Candy Rodríguez

How do we appropriate the internet? This was one of the questions that most resonated with me during the Cyber/hack/feminist Meeting against Patriarchal Violence held December 2 at the Center for Interdisciplinary Research in Sciences and Humanities of UNAM (Mexico).

And do we really want to appropriate it? - given the burden of power relations implied in this phrase. Haydeé said appropriation is based on the concept of individuality, "what is one's own ('propio' in Spanish) is not mutual," and questioned whether we women want to inhabit that kind of space, based on that kind of thinking. She drew a parallel to the case of companies who "are the ones that appropriate our personal information," engaging in an abuse of power in their relations with their users.

It is more important to talk about inhabiting the internet, “inhabiting it as a space of collective care." And inhabiting it from a feminist mindset means generating dialogue, horizontal relations, the creation of feminist methodologies and mutual support in the construction of knowledge in online spaces.

An enormous number of themes and ideas came out during the meeting; however, they all had in common the concept that we have to stick together as a pack to be able to inhabit and build a diverse, feminist internet. On various occasions participants spoke about the huge responsibility that we must assume when building/inhabiting this space. We have to understand that we are creators and not just users. For us, the internet is a political terrain that is in constant dispute.

Paola said that we must also build networks outside the online world, and talked about the possibility of imagining other ways of communicating in which we do not have to depend on companies that profit from us. Data mining implies accepting their conditions by thinking that we have no other option, and believing that we do not yet have other mechanisms that allow us agency, autonomy and freedom. In her view, coloniality [in the digital world] is the dispossession of our privacy.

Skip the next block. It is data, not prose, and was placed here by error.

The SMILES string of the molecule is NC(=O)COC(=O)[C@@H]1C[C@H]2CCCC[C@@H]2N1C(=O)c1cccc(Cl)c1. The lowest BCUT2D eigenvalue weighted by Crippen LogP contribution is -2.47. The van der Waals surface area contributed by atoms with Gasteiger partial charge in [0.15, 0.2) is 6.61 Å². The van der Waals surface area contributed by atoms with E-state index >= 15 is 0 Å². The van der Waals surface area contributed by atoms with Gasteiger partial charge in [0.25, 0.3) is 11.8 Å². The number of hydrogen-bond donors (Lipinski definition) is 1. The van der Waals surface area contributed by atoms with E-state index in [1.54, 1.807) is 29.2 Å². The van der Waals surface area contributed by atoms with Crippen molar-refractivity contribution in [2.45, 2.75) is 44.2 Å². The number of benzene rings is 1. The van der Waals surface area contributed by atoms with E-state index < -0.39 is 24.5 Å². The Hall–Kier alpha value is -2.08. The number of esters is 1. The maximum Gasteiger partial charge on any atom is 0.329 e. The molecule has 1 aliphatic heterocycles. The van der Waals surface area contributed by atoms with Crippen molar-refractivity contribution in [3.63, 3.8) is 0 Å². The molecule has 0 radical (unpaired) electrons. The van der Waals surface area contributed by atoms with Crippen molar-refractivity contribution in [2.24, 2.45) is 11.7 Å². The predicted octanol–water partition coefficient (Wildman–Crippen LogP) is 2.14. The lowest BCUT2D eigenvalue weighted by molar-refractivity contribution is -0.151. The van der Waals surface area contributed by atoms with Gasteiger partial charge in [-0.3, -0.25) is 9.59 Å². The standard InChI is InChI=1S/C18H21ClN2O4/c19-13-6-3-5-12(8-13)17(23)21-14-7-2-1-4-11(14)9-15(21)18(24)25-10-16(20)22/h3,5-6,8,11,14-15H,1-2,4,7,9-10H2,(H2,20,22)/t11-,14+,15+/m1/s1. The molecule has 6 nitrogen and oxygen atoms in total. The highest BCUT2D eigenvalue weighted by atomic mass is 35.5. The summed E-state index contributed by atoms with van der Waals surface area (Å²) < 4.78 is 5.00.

The internet isn't just what we post, it's not just what is circulating. The internet is possible because we are people who plug in, who connect, who upload and download information. The web is built through all the identities we adopt inside and outside this space. The internet is not a space apart. And we must know when we say yes, and why.

We talked about our initiation into these spaces and we all agreed that many of us were formed in spaces where those who taught us were well-off white men, in settings where those who have the knowledge hold the power. Learning spaces are places of harsh, hard and very real negotiation, and this is how the entire foundation, the whole structure of telecommunications arises from power, from control, from the arms race, Amaranta told us.

We cyber feminist hackers question these forms of hierarchical teaching and we remember and talk about personal problems, because we truly believe that the personal is political and to talk about these experiences politicizes our spaces, our bodies, and our collective and personal forms of teaching.

We cyber feminist hackers do not ask if we can take something: we go and take it. That was what happened in the case of the Hacklabfeminista La Chinampa: they didn't ask for space, or for someone to come and teach them; they founded networks to generate a physical space for collective learning.